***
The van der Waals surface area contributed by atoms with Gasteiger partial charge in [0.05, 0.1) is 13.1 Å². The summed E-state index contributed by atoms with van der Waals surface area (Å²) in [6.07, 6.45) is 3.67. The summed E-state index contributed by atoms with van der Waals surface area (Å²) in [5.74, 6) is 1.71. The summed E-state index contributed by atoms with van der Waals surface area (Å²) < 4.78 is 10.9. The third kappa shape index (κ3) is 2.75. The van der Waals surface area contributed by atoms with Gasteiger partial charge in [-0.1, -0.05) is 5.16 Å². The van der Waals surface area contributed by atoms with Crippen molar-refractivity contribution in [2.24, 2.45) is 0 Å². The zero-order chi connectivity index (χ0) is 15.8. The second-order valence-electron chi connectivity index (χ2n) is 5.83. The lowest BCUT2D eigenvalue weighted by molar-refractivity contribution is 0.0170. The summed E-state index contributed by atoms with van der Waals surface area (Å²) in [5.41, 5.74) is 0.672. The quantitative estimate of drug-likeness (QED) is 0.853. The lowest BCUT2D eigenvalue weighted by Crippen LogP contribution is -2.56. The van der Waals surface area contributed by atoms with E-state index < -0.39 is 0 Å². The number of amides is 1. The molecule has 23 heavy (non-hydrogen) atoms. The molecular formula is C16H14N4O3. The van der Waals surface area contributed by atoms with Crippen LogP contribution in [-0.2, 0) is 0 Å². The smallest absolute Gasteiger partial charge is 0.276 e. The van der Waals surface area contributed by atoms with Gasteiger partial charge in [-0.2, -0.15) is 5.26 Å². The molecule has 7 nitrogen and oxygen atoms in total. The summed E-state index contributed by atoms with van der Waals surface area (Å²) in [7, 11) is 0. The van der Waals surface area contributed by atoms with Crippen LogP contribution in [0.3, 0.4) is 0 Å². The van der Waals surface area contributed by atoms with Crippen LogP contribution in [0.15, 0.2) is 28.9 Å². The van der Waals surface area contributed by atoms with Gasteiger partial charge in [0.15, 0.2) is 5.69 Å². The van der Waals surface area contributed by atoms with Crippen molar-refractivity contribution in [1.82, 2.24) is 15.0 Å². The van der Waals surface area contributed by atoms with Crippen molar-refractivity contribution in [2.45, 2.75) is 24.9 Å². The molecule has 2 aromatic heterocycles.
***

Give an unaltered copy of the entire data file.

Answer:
The van der Waals surface area contributed by atoms with Gasteiger partial charge in [0.05, 0.1) is 13.1 Å². The summed E-state index contributed by atoms with van der Waals surface area (Å²) in [6.07, 6.45) is 3.67. The summed E-state index contributed by atoms with van der Waals surface area (Å²) in [5.74, 6) is 1.71. The summed E-state index contributed by atoms with van der Waals surface area (Å²) < 4.78 is 10.9. The third kappa shape index (κ3) is 2.75. The van der Waals surface area contributed by atoms with Gasteiger partial charge in [-0.1, -0.05) is 5.16 Å². The van der Waals surface area contributed by atoms with Crippen molar-refractivity contribution in [2.24, 2.45) is 0 Å². The zero-order chi connectivity index (χ0) is 15.8. The second-order valence-electron chi connectivity index (χ2n) is 5.83. The lowest BCUT2D eigenvalue weighted by molar-refractivity contribution is 0.0170. The summed E-state index contributed by atoms with van der Waals surface area (Å²) in [5.41, 5.74) is 0.672. The quantitative estimate of drug-likeness (QED) is 0.853. The lowest BCUT2D eigenvalue weighted by Crippen LogP contribution is -2.56. The van der Waals surface area contributed by atoms with E-state index < -0.39 is 0 Å². The number of amides is 1. The molecule has 23 heavy (non-hydrogen) atoms. The molecular formula is C16H14N4O3. The van der Waals surface area contributed by atoms with Crippen LogP contribution in [-0.2, 0) is 0 Å². The smallest absolute Gasteiger partial charge is 0.276 e. The van der Waals surface area contributed by atoms with Gasteiger partial charge in [-0.2, -0.15) is 5.26 Å². The molecule has 7 nitrogen and oxygen atoms in total. The summed E-state index contributed by atoms with van der Waals surface area (Å²) in [7, 11) is 0. The van der Waals surface area contributed by atoms with Crippen LogP contribution in [0.3, 0.4) is 0 Å². The van der Waals surface area contributed by atoms with Crippen LogP contribution in [0.15, 0.2) is 28.9 Å². The van der Waals surface area contributed by atoms with Gasteiger partial charge in [0.15, 0.2) is 5.69 Å². The van der Waals surface area contributed by atoms with Crippen molar-refractivity contribution in [1.82, 2.24) is 15.0 Å². The van der Waals surface area contributed by atoms with Crippen molar-refractivity contribution in [2.45, 2.75) is 24.9 Å². The molecule has 2 aromatic heterocycles.